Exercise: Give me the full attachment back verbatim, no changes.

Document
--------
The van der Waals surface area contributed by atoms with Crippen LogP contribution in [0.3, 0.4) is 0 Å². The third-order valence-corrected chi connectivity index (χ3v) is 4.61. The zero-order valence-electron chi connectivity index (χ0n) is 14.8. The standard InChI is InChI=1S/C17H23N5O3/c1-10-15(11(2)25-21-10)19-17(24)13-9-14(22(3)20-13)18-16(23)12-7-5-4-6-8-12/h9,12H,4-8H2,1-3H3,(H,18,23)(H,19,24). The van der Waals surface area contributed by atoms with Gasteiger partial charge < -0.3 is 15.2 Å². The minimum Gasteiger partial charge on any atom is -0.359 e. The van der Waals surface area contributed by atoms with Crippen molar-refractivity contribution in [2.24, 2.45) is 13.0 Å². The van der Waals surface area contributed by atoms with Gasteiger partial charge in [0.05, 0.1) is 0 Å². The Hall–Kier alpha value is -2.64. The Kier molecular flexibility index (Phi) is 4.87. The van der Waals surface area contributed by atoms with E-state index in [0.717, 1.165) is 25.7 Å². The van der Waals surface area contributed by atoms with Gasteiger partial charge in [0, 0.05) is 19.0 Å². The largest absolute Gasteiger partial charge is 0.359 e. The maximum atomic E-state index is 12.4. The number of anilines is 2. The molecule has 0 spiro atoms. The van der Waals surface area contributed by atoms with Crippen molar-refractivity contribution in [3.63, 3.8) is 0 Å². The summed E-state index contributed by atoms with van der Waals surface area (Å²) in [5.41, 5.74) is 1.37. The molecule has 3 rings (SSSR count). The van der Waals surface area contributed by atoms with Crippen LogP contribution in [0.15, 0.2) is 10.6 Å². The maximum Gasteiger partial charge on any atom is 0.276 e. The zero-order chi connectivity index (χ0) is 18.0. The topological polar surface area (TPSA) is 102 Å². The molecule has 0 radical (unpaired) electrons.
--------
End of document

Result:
The van der Waals surface area contributed by atoms with Crippen LogP contribution in [0.3, 0.4) is 0 Å². The third-order valence-corrected chi connectivity index (χ3v) is 4.61. The zero-order valence-electron chi connectivity index (χ0n) is 14.8. The standard InChI is InChI=1S/C17H23N5O3/c1-10-15(11(2)25-21-10)19-17(24)13-9-14(22(3)20-13)18-16(23)12-7-5-4-6-8-12/h9,12H,4-8H2,1-3H3,(H,18,23)(H,19,24). The van der Waals surface area contributed by atoms with Gasteiger partial charge < -0.3 is 15.2 Å². The minimum Gasteiger partial charge on any atom is -0.359 e. The van der Waals surface area contributed by atoms with Crippen molar-refractivity contribution in [2.24, 2.45) is 13.0 Å². The van der Waals surface area contributed by atoms with Gasteiger partial charge in [0.05, 0.1) is 0 Å². The Hall–Kier alpha value is -2.64. The Kier molecular flexibility index (Phi) is 4.87. The van der Waals surface area contributed by atoms with E-state index in [0.717, 1.165) is 25.7 Å². The van der Waals surface area contributed by atoms with Gasteiger partial charge in [0, 0.05) is 19.0 Å². The largest absolute Gasteiger partial charge is 0.359 e. The maximum atomic E-state index is 12.4. The number of anilines is 2. The molecule has 0 spiro atoms. The van der Waals surface area contributed by atoms with Crippen molar-refractivity contribution in [3.63, 3.8) is 0 Å². The summed E-state index contributed by atoms with van der Waals surface area (Å²) in [5.41, 5.74) is 1.37. The molecule has 3 rings (SSSR count). The van der Waals surface area contributed by atoms with Crippen LogP contribution in [0.15, 0.2) is 10.6 Å². The maximum Gasteiger partial charge on any atom is 0.276 e. The zero-order chi connectivity index (χ0) is 18.0. The topological polar surface area (TPSA) is 102 Å². The molecule has 0 radical (unpaired) electrons.